The wolf habitat has shifted frequently in response to habitat loss over the years. Although the wolf once roamed freely throughout much of North America, humans and predator-control programs forced the wolves further north or into extinction in the contiguous United States.
Wolves can survive in a wide range of habitats, helping them to adapt when pushed out of their natural homes. For instance, wolves thrive in deserts, Arctic environments, forests, mountains and grasslands. Although they were forced out of the forests and grasslands of the United States, they survive in the colder regions of North America such as Alaska. After experts listed wolves as endangered and banned hunting, the wolf population grew and began to repopulate the regions it originally roamed, such as Yellowstone National Park, Minnesota, Wisconsin, Oregon and Washington. Wolves are able to survive in unusual habits, such as urban environments.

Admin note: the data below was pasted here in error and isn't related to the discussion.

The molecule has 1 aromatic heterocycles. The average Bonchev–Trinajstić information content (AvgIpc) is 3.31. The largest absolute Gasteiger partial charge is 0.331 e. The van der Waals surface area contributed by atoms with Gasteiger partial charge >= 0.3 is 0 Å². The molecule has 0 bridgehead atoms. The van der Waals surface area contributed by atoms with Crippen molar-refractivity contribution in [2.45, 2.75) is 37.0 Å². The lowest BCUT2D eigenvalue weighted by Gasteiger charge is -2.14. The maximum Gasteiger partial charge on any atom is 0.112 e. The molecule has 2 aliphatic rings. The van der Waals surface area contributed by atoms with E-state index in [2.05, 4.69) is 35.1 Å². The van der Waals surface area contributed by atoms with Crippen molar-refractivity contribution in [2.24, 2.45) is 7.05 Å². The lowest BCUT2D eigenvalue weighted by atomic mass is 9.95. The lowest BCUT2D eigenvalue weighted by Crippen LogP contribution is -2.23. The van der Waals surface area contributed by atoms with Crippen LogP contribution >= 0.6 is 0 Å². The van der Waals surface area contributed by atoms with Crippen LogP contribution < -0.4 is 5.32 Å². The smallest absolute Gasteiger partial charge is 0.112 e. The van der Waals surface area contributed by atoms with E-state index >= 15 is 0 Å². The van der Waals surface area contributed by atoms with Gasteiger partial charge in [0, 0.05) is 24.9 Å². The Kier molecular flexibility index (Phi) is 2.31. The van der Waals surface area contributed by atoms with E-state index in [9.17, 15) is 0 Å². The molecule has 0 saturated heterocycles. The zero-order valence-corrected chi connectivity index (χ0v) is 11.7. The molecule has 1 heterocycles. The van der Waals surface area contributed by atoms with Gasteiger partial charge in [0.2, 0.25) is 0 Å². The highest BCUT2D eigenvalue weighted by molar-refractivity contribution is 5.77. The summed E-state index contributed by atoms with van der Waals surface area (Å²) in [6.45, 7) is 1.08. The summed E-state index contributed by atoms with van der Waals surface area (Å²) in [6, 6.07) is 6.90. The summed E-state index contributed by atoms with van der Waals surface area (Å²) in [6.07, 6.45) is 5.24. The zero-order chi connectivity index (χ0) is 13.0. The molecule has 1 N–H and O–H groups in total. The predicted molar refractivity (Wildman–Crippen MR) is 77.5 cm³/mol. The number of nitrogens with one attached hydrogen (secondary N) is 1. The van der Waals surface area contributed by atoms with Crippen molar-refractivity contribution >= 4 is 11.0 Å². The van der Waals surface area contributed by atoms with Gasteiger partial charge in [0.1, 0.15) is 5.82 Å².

Wolf habitats also depend upon the particular species of wolf. While they gray wolf has a large range, the Mexican wolf is more adapted to hot, dry areas, such as the forests and scrub areas of Arizona and New Mexico. The red wolf lives exclusively in the southeastern United States in coastal prairies, swamps and forests.